• In a 35-entry pool, a subscriber had never had the lead, but got within 4 points with two weeks to go. But a tough Week 16 dropped that entry to 6th place and 24 points behind the leader with one week remaining. That final week comeback from 6th and 24 points back is the largest final-week comeback in our data set for a confidence pool (just ahead of another that was also in 6th and 21 points back).

Fixed Point Spread Pools

  • In a 31-entry pool, a subscriber was in 25th place and 10 games back after Week 5. That entry moved into the lead for good after Week 14.
  • Another entry was 6 back of the leader with 4 weeks remaining, closed the gap to 2 games entering the final week, and won the pool in Week 17.
  • One subscriber was 13 games back of the leader and in 12th place after Week 9. That same entry was still in 7th and 5 games back entering the final week and won the pool, the largest final week comeback in a spread pool in our dataset.

Winning Pools and How Close They Were to Leaders by Week

In this section, we take all the winner data from winner pools, both fixed and confidence point, and look at how close most of the eventual winners were.

The data in this table shows the place in the standings and number of wins or points behind the leader for at least 95% of the eventual winning entries. For example, if you look at the chart below, at the end of week 16, 95% of all the eventual fixed points winners were at least in 3rd place, and were at least within 3 wins of the leader (if not leading themselves).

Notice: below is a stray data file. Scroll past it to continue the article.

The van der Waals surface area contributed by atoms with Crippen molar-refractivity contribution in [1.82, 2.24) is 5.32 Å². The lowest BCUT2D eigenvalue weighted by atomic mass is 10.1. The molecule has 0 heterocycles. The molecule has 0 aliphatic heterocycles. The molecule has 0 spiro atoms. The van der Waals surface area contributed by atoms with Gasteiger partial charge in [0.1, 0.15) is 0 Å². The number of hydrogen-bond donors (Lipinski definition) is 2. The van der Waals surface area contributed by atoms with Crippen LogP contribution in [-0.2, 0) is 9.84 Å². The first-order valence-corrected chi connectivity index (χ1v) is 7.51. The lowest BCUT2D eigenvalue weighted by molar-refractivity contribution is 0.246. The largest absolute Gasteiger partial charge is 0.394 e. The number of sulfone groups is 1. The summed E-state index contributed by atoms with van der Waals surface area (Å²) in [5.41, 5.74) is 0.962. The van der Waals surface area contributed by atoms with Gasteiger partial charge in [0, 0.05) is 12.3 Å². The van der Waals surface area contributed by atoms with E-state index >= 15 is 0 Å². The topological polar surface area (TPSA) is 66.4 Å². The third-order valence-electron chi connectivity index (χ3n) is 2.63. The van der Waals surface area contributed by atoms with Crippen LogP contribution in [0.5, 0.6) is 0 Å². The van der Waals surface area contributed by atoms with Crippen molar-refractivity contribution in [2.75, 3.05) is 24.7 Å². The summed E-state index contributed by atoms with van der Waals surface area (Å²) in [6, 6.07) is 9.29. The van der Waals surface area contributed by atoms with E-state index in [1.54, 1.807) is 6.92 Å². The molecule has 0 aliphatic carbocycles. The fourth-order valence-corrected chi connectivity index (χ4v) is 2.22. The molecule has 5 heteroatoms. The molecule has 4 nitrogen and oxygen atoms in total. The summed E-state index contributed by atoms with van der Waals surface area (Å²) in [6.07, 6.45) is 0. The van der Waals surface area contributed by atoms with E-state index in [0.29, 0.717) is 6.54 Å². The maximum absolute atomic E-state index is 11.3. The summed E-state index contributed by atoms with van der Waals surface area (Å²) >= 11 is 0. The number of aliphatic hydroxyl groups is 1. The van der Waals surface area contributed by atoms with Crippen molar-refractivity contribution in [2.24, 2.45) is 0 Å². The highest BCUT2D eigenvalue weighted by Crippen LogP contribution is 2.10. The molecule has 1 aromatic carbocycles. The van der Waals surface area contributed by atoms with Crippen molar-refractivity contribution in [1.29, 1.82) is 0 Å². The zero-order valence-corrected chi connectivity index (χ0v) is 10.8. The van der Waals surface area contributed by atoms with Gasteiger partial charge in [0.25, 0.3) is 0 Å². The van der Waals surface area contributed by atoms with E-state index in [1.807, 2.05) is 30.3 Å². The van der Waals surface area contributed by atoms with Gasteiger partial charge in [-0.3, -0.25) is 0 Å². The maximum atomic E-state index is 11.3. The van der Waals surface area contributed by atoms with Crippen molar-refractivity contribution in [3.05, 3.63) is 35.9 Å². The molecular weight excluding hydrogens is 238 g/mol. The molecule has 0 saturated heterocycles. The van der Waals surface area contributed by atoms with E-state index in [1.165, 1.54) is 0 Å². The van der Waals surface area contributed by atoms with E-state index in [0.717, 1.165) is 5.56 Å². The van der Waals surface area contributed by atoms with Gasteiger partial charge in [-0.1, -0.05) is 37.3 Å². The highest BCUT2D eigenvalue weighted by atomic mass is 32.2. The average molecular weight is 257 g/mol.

End of WeekPlaceWins BackPlacePoints Back

Let’s use a golf analogy here. Saturday in tournaments, after the cut, is often referred to as moving day. You don’t necessarily have to be in the lead entering Sunday, but you do want to move into position to win, not be too many strokes back, and not be behind too many other contenders.

Think of this chart as showing how winners were positioned to be able to eventually win.

Don’t Panic Early in a Season

Early in the season, you shouldn’t freak out too much over the ups and downs. Especially in large pools, it may take time to make a move up the standings. Plenty of entries that eventually won were several wins (or more than 50 points in confidence point pools) behind the leader at the one-third mark of the season.

By about Week 11 and Week 12, most eventual winners had moved to within the Top 5 in their pool standings, if they were not leading. In Fixed Points pools most were within 5 wins of the leader, and in Confidence Points pools, most were within 27 points.

By the end of Week 14, most eventual winners were inside the top 3, and within 3 games of the leader in fixed points pools, and within 15 points of the leader in Confidence Points pools.

Both distance back from the leader (in points or wins) and places back from the leader (thus, how many other entries you also must pass) are important considerations. Being 7 points back but in 2nd place with four weeks to go, though not ideal, is better than being 7 points back and in 7th place. You only need one entry to have a cold streak to rally if you are ahead of everyone else in the pool.

Closing Remarks

We want to be realistic when assessing chances in pools. Pools are high risk ventures that often have long odds. But hopefully this provided some perspective on what a winning entry does and does not look like.

Winning Season-long Entries Usually Do Not:

  • Consistently score near the top of their pool every single week;
  • Move into 1st place early in the season and hold that position the rest of the year;
  • Win a high rate of weekly prizes.

Winning Season-long Entries Usually (But Not Always):

  • Have multiple lower scoring weeks, sometimes for more than one week in a row;
  • Move Into 1st Place for good in the final few weeks of the season;
  • Get within striking range, inside the top 10 in the pool standings by around mid-season;
  • Move within the top 5 by the last month of the season.
  • Win a weekly prize or two, for pools that offer both season and weekly prizes.